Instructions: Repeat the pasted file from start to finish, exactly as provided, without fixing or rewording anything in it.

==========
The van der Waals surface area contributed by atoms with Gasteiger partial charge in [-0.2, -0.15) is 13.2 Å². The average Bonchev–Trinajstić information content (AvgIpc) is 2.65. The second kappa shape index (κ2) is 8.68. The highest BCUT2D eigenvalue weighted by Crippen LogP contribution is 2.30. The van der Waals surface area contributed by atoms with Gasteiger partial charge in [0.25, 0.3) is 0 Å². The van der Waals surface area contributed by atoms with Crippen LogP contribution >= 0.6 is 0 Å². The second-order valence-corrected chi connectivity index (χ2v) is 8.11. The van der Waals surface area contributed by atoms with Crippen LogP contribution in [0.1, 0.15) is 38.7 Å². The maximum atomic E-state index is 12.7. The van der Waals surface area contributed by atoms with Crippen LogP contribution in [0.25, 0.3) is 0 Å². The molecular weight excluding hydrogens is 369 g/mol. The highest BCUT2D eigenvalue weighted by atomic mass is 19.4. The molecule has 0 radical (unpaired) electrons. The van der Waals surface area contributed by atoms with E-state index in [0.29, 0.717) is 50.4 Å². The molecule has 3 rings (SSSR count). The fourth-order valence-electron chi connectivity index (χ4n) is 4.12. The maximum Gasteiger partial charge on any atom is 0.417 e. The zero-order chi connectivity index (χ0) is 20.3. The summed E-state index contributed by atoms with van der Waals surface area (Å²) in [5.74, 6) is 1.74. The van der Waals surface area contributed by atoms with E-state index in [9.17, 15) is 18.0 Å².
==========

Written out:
The van der Waals surface area contributed by atoms with Gasteiger partial charge in [-0.2, -0.15) is 13.2 Å². The average Bonchev–Trinajstić information content (AvgIpc) is 2.65. The second kappa shape index (κ2) is 8.68. The highest BCUT2D eigenvalue weighted by Crippen LogP contribution is 2.30. The van der Waals surface area contributed by atoms with Gasteiger partial charge in [0.25, 0.3) is 0 Å². The van der Waals surface area contributed by atoms with Crippen LogP contribution >= 0.6 is 0 Å². The second-order valence-corrected chi connectivity index (χ2v) is 8.11. The van der Waals surface area contributed by atoms with Crippen LogP contribution in [0.1, 0.15) is 38.7 Å². The maximum atomic E-state index is 12.7. The van der Waals surface area contributed by atoms with Crippen LogP contribution in [0.25, 0.3) is 0 Å². The molecular weight excluding hydrogens is 369 g/mol. The highest BCUT2D eigenvalue weighted by atomic mass is 19.4. The molecule has 0 radical (unpaired) electrons. The van der Waals surface area contributed by atoms with E-state index in [0.29, 0.717) is 50.4 Å². The molecule has 3 rings (SSSR count). The fourth-order valence-electron chi connectivity index (χ4n) is 4.12. The maximum Gasteiger partial charge on any atom is 0.417 e. The zero-order chi connectivity index (χ0) is 20.3. The summed E-state index contributed by atoms with van der Waals surface area (Å²) in [5.74, 6) is 1.74. The van der Waals surface area contributed by atoms with E-state index in [9.17, 15) is 18.0 Å².